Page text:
You think you know what they do. And then you realize, no you really don’t.
Take a look at just about every run-n-gun-em movie involving spec ops in past decade and they’re all colorful and boisterous. We take these caricatures as if any gum with a gun might go join the Navy Seals and have a great time blowing stuff up. But in reality, that’s not how things roll.
From the first of the film, it’s apparent that not only do real operators (the term for special operations members) have depth to their color, but are consummate professionals in every situation.
These men train intensely for years in every operation, coordinate with multiple military parties on upcoming operations, trust their lives in the hands of not just their teammates but important supporting personnel, and plan extensively how to conduct each operation because when things go wrong, winging it is not sufficient to get as many people home alive as possible.
Act of Valor is a story starring real Navy Seals, who were blessed to be sponsored by the U.S. Navy to spend time working on the film, to portray realistic operations around the world in support of U.S. anti-terrorism efforts and protecting the homeland.
It’s not pretty and makes no apologies. These are the best of the best and when they go to work, it’s not a free-for-all.
The names are not real, but the families are. When you see the families during certain scenes, you’re looking at the real families of the frogmen playing in the film, adding a depth of reality when they say goodbye before a mission. They’re not professional actresses or models, they’re the real people who experience the stress and concern as their loved ones deploy.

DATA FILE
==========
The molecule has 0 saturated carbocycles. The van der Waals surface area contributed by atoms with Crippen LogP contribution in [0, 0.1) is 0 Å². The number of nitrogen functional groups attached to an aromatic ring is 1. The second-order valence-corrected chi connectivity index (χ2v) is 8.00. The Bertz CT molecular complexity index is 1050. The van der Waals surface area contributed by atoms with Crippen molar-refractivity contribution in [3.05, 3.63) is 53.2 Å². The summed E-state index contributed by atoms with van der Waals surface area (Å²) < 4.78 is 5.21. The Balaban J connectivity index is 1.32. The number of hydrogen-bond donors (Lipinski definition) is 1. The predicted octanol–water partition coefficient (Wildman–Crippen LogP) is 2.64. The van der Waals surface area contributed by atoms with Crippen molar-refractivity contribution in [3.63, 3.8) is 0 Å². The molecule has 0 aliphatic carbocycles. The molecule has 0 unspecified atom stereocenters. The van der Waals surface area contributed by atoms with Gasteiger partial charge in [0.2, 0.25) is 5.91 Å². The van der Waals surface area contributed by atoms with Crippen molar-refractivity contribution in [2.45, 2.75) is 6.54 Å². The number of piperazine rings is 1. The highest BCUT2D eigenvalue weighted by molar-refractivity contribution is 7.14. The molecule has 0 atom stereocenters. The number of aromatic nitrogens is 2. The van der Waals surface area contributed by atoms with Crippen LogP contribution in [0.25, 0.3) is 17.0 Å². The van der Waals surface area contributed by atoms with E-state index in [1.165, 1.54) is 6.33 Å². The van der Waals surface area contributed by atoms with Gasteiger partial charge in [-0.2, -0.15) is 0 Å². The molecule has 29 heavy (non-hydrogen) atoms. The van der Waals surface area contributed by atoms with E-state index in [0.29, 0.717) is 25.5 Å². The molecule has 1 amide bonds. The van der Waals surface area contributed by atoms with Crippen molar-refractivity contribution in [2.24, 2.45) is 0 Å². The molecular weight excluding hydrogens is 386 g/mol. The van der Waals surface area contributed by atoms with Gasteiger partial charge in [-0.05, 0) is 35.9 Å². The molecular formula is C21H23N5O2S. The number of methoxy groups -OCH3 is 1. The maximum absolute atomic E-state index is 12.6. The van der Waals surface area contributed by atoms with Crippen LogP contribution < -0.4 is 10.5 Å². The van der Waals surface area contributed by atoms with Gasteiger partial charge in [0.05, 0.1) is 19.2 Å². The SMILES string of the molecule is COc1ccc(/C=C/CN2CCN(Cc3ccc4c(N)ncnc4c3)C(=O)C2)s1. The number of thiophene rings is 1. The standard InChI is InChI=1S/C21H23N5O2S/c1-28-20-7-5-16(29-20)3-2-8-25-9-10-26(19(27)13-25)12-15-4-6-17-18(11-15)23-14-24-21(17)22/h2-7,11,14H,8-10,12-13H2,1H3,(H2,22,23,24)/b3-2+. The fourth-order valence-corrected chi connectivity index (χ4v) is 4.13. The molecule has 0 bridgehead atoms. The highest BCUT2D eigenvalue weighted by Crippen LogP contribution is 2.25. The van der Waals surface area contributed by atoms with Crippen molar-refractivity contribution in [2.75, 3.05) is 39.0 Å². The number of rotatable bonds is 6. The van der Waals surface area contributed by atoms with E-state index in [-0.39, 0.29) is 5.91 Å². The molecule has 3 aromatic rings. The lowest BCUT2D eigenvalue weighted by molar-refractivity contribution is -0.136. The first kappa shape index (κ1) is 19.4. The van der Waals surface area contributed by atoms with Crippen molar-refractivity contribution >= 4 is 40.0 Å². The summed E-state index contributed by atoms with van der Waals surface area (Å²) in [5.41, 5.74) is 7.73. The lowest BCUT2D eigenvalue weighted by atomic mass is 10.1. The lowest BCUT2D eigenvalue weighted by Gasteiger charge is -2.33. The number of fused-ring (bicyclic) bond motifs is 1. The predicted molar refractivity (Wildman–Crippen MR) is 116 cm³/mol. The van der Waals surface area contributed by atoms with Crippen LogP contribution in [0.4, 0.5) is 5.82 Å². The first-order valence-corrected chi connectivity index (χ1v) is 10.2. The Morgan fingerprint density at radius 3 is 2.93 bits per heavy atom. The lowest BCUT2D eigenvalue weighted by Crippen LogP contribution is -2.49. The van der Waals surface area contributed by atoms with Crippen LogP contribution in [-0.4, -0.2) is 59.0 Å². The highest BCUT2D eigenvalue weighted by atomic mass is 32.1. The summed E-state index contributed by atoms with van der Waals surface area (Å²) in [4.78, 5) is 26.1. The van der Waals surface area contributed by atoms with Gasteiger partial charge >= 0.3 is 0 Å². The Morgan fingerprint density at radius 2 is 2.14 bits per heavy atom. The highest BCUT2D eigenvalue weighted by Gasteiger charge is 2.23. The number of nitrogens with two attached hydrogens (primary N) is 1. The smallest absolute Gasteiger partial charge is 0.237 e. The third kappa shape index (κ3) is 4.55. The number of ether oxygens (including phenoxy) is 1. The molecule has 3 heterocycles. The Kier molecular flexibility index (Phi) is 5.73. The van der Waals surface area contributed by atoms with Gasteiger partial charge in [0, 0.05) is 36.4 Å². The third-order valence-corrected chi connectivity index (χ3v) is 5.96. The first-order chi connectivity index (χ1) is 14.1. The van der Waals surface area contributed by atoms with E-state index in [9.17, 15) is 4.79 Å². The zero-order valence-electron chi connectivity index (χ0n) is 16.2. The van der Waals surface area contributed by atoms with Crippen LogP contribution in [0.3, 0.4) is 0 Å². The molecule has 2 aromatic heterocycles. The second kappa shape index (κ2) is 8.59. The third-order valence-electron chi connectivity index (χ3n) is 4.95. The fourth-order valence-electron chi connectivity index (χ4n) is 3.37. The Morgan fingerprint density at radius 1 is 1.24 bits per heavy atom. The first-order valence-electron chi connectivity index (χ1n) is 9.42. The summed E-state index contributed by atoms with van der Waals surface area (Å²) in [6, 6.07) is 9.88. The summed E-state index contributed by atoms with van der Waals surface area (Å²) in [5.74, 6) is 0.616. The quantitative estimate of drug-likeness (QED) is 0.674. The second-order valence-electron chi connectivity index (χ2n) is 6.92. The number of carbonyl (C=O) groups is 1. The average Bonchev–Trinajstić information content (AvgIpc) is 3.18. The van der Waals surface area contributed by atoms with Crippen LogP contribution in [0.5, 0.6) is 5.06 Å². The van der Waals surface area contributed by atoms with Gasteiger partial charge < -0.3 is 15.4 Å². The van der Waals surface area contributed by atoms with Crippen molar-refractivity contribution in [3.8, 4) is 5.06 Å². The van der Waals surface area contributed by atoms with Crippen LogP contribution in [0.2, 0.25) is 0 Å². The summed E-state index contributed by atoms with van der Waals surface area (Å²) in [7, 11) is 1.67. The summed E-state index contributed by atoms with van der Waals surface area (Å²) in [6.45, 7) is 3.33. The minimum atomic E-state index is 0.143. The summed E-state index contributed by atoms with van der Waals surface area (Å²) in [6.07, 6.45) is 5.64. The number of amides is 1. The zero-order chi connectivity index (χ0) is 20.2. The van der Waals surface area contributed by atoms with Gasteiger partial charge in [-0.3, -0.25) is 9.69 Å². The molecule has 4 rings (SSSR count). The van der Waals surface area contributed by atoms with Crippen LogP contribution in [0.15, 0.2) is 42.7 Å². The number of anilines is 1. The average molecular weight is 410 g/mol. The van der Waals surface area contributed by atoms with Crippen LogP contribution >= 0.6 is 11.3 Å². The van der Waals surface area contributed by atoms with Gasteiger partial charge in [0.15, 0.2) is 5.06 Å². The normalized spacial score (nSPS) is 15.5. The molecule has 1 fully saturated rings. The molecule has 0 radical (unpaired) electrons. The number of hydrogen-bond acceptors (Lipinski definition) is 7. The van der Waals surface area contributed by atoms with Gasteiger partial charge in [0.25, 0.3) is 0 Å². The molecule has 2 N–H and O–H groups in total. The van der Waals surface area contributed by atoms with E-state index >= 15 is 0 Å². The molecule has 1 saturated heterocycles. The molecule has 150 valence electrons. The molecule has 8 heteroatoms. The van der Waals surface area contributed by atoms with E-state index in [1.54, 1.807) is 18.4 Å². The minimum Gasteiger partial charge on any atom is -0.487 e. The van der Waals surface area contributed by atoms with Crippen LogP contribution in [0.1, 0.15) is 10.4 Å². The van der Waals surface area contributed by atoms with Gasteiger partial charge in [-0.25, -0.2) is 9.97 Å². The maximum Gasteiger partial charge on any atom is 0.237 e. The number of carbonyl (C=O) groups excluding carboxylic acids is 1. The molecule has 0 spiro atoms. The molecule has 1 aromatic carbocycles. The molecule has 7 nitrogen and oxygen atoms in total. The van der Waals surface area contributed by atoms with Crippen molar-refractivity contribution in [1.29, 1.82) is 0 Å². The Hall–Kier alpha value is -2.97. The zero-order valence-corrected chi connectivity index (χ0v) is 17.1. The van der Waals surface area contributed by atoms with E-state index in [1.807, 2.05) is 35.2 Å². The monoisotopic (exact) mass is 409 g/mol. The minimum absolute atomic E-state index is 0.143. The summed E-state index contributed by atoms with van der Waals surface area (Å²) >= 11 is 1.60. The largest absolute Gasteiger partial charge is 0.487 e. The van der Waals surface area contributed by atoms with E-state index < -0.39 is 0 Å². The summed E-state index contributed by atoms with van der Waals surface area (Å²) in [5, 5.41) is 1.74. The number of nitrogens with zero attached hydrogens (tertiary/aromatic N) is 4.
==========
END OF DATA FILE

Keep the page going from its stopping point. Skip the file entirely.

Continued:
The film boasted smooth, quality cinematography, quality acting by those hired to act — including several you might recognize, and, worth noting, live-fire action scenes. They use real ammo in certain scenes that add both to the realism and consideration that the very professionals portraying operators are doing what they do best, right before your eyes.
No other film can well portray the gravitas these men represent from the first scene to the last. The cost they pay to stand the line, offering themselves as sacrifices on our behalf, and the chances they take to make sure the homeland remains safe, can be told no better way than on this screen.
If you’re asking yourself if you should go see it, stop asking. I won’t reveal any spoilers for the film, other than to say that the story, itself, isn’t the most exciting tale to grace theater screens. If you want super exciting for the flamboyancy of the storyline, go rent Michael Bay. If you want something accurate and very intense for the stark realism of the story and the people portraying it, go watch Act of Valor.